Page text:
Claudia Thaiya, 30, who sends electronics, furniture, clothes and shoes back home to Kenya, says when she went to look at an apartment recently, the advertised price went up when the landlord saw her. In some shops, she says, she hears derogatory comments about her skin color. “It shows that we’re seen as dirty,” said Thaiya, a former teacher.
Benjamin Stevens had a business selling liquor in Zambia before coming to study Chinese and civil engineering two years ago. He says he sees Africans being stopped by police to have their papers checked every day, and Chinese move away from him on the subway.
“Now what I plan is to get what I want and that’s the knowledge, about civil engineering, and go and put it into practice in my country,” he said.
Dieng, who lives close to the center of Xiaobei, an urban village nicknamed “Little Africa,” said that for the past year, he has had to register at the local police station every month, rather than annually as in the past.
“It seems they want the Africans to leave this area,” Dieng said. “Every month now, I have to go to the police station, every month. I feel like I’m in jail.”
An officer at the Jianshe police station, who did not identify himself, said that it “depends on different cases” as to how often foreigners should register.
Heidi Haugen, who researches Africans in China at the University of Oslo, said that the government wants to appear “in control to their local constituents — although they’re not elected, that’s an all-important part of legitimizing the government.”
“So if the immigrant population becomes too large and too visible, then that can become a political problem in itself,” she said.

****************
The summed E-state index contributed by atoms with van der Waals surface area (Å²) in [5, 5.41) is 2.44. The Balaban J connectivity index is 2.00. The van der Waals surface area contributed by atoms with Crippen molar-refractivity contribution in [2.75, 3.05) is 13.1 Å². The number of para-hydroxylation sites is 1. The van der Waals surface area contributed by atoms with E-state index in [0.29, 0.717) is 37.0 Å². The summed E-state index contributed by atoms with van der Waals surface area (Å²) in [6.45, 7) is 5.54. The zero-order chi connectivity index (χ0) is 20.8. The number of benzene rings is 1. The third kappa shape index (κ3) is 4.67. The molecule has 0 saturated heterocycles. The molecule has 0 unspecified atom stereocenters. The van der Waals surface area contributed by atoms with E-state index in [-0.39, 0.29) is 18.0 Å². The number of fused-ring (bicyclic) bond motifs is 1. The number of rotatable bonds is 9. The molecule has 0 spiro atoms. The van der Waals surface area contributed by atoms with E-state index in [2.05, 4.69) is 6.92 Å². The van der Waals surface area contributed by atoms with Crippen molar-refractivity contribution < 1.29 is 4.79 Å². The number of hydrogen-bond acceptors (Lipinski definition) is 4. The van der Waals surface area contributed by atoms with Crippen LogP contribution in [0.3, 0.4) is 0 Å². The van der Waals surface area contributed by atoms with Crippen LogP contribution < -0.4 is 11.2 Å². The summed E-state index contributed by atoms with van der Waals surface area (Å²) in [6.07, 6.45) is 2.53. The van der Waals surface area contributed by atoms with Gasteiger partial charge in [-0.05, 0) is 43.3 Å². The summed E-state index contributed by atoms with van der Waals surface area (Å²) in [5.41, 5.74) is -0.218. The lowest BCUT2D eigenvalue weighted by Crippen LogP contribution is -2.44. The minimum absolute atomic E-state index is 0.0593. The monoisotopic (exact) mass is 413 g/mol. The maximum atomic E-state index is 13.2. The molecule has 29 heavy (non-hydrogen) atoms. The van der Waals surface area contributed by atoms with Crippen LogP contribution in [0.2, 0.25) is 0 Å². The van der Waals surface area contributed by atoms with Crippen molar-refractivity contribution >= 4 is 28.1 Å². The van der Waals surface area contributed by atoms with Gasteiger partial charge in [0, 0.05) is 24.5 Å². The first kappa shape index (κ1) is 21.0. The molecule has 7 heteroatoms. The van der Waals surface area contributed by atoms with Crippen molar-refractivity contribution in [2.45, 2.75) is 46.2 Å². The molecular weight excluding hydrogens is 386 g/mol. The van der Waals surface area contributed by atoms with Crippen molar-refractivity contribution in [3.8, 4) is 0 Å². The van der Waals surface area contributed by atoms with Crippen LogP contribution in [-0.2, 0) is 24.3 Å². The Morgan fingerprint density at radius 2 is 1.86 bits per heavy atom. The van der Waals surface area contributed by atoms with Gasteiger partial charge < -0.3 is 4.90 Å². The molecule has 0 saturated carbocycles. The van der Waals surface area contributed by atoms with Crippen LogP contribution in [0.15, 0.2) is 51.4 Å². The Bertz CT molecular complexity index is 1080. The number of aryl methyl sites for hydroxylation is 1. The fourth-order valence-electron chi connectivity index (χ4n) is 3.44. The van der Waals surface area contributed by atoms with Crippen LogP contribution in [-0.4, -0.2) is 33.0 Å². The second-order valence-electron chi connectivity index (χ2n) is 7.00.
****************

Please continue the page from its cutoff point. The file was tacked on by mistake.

City authorities are attempting to move foreigners out of Xiaobei. For years it has been filled with African traders, along with Middle Eastern and Chinese Muslim shops and restaurants, and is within walking distance of several provincial and city government offices.
Authorities are hoping African businesses will relocate to a development, Guangda Business City, a 40-minute drive away.
“Xiaobei is a very small and crowded downtown area, where so many African residents mingle with local Chinese, so there are some problems, if not conflicts, owing to their different cultures and lifestyles,” manager Deng Qiangguo said.
The city government declined to comment.
Africans in Guangzhou organize themselves into unofficial communities according to nationality. These communities, which offer members mutual support, report membership has declined over the past two years. The head of Guangzhou’s Tanzania community, John Rwehumbiza, said numbers had gone down “tremendously” this year from about 200.
“Many are going back,” said Rwehumbiza. “Number one because of the competition. Number two most of them feel they will do better back home than here.”
Chuka Jude Onwualu, of the Nigerian business group Association of Nigerian Representative Offices in China, or Anroc, said they had lost up to a quarter of their members since their peak of 80, and business visas were harder to get.
“If you haven’t been to China before there’s every likelihood you will be denied a visa, so for new people it’s really very difficult,” he said.
Dieng, who became a trader in China after a career as a pilot and engineer in the Senegalese army, has sold sports shoes, jeans, T-shirts, electronics and buildings materials during his 13 years here. He employs more than 20 Chinese and a handful of Africans. Now, he’s putting his last hopes into shipping, and, if that doesn’t work, his plan is to move back to Senegal and open a small factory.
“It’s near the end,” he says of his time in Guangzhou.